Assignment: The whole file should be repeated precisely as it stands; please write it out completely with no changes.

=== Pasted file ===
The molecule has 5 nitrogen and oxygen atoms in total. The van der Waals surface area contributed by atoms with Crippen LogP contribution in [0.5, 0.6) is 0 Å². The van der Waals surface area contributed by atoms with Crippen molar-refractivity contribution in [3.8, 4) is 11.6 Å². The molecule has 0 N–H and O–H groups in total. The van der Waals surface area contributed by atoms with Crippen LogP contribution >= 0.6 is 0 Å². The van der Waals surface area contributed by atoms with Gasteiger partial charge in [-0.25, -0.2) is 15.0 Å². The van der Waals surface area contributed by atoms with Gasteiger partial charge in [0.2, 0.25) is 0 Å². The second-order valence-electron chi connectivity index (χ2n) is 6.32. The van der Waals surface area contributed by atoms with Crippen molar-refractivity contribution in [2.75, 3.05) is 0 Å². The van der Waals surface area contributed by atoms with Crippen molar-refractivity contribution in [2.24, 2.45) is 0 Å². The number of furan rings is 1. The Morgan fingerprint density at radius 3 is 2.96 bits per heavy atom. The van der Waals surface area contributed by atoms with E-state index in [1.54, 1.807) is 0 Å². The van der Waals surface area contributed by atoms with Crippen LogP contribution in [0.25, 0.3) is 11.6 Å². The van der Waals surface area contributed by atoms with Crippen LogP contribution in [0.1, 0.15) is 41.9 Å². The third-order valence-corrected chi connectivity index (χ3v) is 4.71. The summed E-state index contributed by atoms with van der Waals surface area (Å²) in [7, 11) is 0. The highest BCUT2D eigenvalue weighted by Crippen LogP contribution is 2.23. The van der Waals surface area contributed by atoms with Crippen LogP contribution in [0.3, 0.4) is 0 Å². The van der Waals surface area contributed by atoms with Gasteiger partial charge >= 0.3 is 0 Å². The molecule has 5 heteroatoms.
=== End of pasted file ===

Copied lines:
The molecule has 5 nitrogen and oxygen atoms in total. The van der Waals surface area contributed by atoms with Crippen LogP contribution in [0.5, 0.6) is 0 Å². The van der Waals surface area contributed by atoms with Crippen molar-refractivity contribution in [3.8, 4) is 11.6 Å². The molecule has 0 N–H and O–H groups in total. The van der Waals surface area contributed by atoms with Crippen LogP contribution >= 0.6 is 0 Å². The van der Waals surface area contributed by atoms with Gasteiger partial charge in [-0.25, -0.2) is 15.0 Å². The van der Waals surface area contributed by atoms with Gasteiger partial charge in [0.2, 0.25) is 0 Å². The second-order valence-electron chi connectivity index (χ2n) is 6.32. The van der Waals surface area contributed by atoms with Crippen molar-refractivity contribution in [2.75, 3.05) is 0 Å². The van der Waals surface area contributed by atoms with Crippen molar-refractivity contribution in [2.24, 2.45) is 0 Å². The number of furan rings is 1. The Morgan fingerprint density at radius 3 is 2.96 bits per heavy atom. The van der Waals surface area contributed by atoms with E-state index in [1.54, 1.807) is 0 Å². The van der Waals surface area contributed by atoms with Crippen LogP contribution in [0.25, 0.3) is 11.6 Å². The van der Waals surface area contributed by atoms with Crippen LogP contribution in [0.1, 0.15) is 41.9 Å². The third-order valence-corrected chi connectivity index (χ3v) is 4.71. The summed E-state index contributed by atoms with van der Waals surface area (Å²) in [7, 11) is 0. The highest BCUT2D eigenvalue weighted by Crippen LogP contribution is 2.23. The van der Waals surface area contributed by atoms with Crippen LogP contribution in [0.3, 0.4) is 0 Å². The van der Waals surface area contributed by atoms with Gasteiger partial charge >= 0.3 is 0 Å². The molecule has 5 heteroatoms.